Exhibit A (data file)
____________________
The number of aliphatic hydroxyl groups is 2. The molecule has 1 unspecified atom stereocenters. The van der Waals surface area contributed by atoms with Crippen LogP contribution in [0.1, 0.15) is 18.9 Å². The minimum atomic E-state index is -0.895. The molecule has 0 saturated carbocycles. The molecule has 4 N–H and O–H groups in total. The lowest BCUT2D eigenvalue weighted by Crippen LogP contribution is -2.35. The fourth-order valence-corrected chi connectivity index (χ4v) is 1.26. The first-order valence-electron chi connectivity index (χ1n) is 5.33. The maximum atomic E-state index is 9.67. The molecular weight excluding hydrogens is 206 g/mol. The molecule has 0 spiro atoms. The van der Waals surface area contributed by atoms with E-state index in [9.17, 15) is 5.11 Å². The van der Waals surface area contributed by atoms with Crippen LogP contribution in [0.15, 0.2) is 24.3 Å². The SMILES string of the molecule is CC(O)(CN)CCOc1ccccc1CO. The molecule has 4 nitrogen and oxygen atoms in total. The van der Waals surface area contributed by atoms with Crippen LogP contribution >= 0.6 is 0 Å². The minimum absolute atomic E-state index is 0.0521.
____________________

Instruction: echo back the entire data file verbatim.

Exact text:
The number of aliphatic hydroxyl groups is 2. The molecule has 1 unspecified atom stereocenters. The van der Waals surface area contributed by atoms with Crippen LogP contribution in [0.1, 0.15) is 18.9 Å². The minimum atomic E-state index is -0.895. The molecule has 0 saturated carbocycles. The molecule has 4 N–H and O–H groups in total. The lowest BCUT2D eigenvalue weighted by Crippen LogP contribution is -2.35. The fourth-order valence-corrected chi connectivity index (χ4v) is 1.26. The first-order valence-electron chi connectivity index (χ1n) is 5.33. The maximum atomic E-state index is 9.67. The molecular weight excluding hydrogens is 206 g/mol. The molecule has 0 spiro atoms. The van der Waals surface area contributed by atoms with E-state index in [9.17, 15) is 5.11 Å². The van der Waals surface area contributed by atoms with Crippen LogP contribution in [0.15, 0.2) is 24.3 Å². The SMILES string of the molecule is CC(O)(CN)CCOc1ccccc1CO. The molecule has 4 nitrogen and oxygen atoms in total. The van der Waals surface area contributed by atoms with Crippen LogP contribution >= 0.6 is 0 Å². The minimum absolute atomic E-state index is 0.0521.